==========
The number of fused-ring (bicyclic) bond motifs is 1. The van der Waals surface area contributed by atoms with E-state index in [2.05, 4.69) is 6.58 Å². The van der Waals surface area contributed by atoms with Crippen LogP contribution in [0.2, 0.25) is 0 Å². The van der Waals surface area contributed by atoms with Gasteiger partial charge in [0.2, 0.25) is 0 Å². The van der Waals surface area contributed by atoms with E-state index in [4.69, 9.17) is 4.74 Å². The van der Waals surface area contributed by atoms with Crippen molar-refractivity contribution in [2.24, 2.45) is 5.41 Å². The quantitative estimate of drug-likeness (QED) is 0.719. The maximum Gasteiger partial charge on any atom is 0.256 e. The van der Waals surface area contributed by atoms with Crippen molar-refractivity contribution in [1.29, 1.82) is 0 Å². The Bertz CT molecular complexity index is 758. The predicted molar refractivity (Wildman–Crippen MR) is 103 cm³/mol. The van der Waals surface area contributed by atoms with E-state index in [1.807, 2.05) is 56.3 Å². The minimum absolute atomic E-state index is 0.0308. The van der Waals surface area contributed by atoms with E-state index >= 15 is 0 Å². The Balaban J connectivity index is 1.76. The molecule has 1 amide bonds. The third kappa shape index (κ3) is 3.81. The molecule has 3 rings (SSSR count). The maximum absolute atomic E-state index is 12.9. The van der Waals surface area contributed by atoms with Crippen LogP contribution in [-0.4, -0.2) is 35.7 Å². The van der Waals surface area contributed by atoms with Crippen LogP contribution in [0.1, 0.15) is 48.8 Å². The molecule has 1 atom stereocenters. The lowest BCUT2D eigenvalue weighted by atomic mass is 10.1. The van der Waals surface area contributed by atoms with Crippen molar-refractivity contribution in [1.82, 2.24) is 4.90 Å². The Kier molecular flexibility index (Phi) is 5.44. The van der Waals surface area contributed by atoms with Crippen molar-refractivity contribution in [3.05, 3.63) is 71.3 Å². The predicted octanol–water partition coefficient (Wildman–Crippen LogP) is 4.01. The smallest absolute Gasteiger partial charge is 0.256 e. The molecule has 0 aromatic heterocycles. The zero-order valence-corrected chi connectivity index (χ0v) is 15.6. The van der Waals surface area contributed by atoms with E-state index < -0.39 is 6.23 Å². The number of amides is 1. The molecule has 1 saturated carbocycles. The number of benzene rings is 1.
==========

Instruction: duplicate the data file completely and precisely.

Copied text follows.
The number of fused-ring (bicyclic) bond motifs is 1. The van der Waals surface area contributed by atoms with E-state index in [2.05, 4.69) is 6.58 Å². The van der Waals surface area contributed by atoms with Crippen LogP contribution in [0.2, 0.25) is 0 Å². The van der Waals surface area contributed by atoms with Gasteiger partial charge in [0.2, 0.25) is 0 Å². The van der Waals surface area contributed by atoms with E-state index in [4.69, 9.17) is 4.74 Å². The van der Waals surface area contributed by atoms with Crippen molar-refractivity contribution in [2.24, 2.45) is 5.41 Å². The quantitative estimate of drug-likeness (QED) is 0.719. The maximum Gasteiger partial charge on any atom is 0.256 e. The van der Waals surface area contributed by atoms with Crippen molar-refractivity contribution in [1.29, 1.82) is 0 Å². The Bertz CT molecular complexity index is 758. The predicted molar refractivity (Wildman–Crippen MR) is 103 cm³/mol. The van der Waals surface area contributed by atoms with E-state index in [1.807, 2.05) is 56.3 Å². The minimum absolute atomic E-state index is 0.0308. The van der Waals surface area contributed by atoms with E-state index >= 15 is 0 Å². The Balaban J connectivity index is 1.76. The molecule has 1 amide bonds. The third kappa shape index (κ3) is 3.81. The molecule has 3 rings (SSSR count). The maximum absolute atomic E-state index is 12.9. The van der Waals surface area contributed by atoms with Crippen LogP contribution in [-0.4, -0.2) is 35.7 Å². The van der Waals surface area contributed by atoms with Crippen LogP contribution in [0.1, 0.15) is 48.8 Å². The molecule has 1 atom stereocenters. The lowest BCUT2D eigenvalue weighted by atomic mass is 10.1. The van der Waals surface area contributed by atoms with Crippen molar-refractivity contribution in [1.82, 2.24) is 4.90 Å². The Kier molecular flexibility index (Phi) is 5.44. The van der Waals surface area contributed by atoms with Crippen molar-refractivity contribution in [3.05, 3.63) is 71.3 Å². The predicted octanol–water partition coefficient (Wildman–Crippen LogP) is 4.01. The smallest absolute Gasteiger partial charge is 0.256 e. The molecule has 0 aromatic heterocycles. The zero-order valence-corrected chi connectivity index (χ0v) is 15.6. The van der Waals surface area contributed by atoms with E-state index < -0.39 is 6.23 Å². The number of amides is 1. The molecule has 1 saturated carbocycles. The number of benzene rings is 1.